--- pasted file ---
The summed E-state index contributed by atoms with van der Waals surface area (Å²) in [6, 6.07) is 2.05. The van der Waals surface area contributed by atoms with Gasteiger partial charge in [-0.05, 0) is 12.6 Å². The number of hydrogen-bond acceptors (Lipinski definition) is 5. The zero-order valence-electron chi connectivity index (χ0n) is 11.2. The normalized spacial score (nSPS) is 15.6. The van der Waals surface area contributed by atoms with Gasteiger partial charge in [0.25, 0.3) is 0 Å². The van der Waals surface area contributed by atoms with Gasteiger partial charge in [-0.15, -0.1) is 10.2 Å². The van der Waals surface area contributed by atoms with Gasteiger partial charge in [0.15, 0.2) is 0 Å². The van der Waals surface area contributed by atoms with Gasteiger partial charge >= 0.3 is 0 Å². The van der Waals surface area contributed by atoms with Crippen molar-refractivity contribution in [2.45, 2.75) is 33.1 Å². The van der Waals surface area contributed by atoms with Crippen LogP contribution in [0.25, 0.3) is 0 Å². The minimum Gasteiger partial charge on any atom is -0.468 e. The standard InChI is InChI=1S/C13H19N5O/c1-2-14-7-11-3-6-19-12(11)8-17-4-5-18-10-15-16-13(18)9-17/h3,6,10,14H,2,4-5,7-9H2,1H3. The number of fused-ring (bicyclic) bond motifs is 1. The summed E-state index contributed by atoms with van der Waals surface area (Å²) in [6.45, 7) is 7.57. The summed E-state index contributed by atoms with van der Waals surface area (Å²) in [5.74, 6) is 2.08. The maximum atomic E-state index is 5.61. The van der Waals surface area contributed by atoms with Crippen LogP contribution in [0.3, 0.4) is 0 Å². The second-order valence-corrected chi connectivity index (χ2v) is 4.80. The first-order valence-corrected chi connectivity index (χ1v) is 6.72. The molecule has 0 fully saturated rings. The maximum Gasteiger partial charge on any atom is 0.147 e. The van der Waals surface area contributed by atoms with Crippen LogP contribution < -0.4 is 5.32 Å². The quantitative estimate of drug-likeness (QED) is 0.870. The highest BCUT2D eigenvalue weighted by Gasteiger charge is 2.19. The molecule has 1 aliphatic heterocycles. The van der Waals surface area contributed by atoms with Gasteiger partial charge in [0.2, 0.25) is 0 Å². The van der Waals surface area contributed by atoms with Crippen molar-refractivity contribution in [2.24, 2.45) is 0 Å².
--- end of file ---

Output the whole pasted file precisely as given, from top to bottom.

The summed E-state index contributed by atoms with van der Waals surface area (Å²) in [6, 6.07) is 2.05. The van der Waals surface area contributed by atoms with Gasteiger partial charge in [-0.05, 0) is 12.6 Å². The number of hydrogen-bond acceptors (Lipinski definition) is 5. The zero-order valence-electron chi connectivity index (χ0n) is 11.2. The normalized spacial score (nSPS) is 15.6. The van der Waals surface area contributed by atoms with Gasteiger partial charge in [0.25, 0.3) is 0 Å². The van der Waals surface area contributed by atoms with Gasteiger partial charge in [-0.15, -0.1) is 10.2 Å². The van der Waals surface area contributed by atoms with Gasteiger partial charge in [0.15, 0.2) is 0 Å². The van der Waals surface area contributed by atoms with Gasteiger partial charge >= 0.3 is 0 Å². The van der Waals surface area contributed by atoms with Crippen molar-refractivity contribution in [2.45, 2.75) is 33.1 Å². The van der Waals surface area contributed by atoms with Crippen LogP contribution in [0.25, 0.3) is 0 Å². The minimum Gasteiger partial charge on any atom is -0.468 e. The standard InChI is InChI=1S/C13H19N5O/c1-2-14-7-11-3-6-19-12(11)8-17-4-5-18-10-15-16-13(18)9-17/h3,6,10,14H,2,4-5,7-9H2,1H3. The number of fused-ring (bicyclic) bond motifs is 1. The summed E-state index contributed by atoms with van der Waals surface area (Å²) in [6.45, 7) is 7.57. The summed E-state index contributed by atoms with van der Waals surface area (Å²) in [5.74, 6) is 2.08. The maximum atomic E-state index is 5.61. The van der Waals surface area contributed by atoms with Crippen LogP contribution in [0.3, 0.4) is 0 Å². The second-order valence-corrected chi connectivity index (χ2v) is 4.80. The first-order valence-corrected chi connectivity index (χ1v) is 6.72. The molecule has 0 fully saturated rings. The maximum Gasteiger partial charge on any atom is 0.147 e. The van der Waals surface area contributed by atoms with Crippen LogP contribution < -0.4 is 5.32 Å². The quantitative estimate of drug-likeness (QED) is 0.870. The highest BCUT2D eigenvalue weighted by Gasteiger charge is 2.19. The molecule has 1 aliphatic heterocycles. The van der Waals surface area contributed by atoms with Gasteiger partial charge in [0.2, 0.25) is 0 Å². The van der Waals surface area contributed by atoms with Crippen molar-refractivity contribution in [2.24, 2.45) is 0 Å².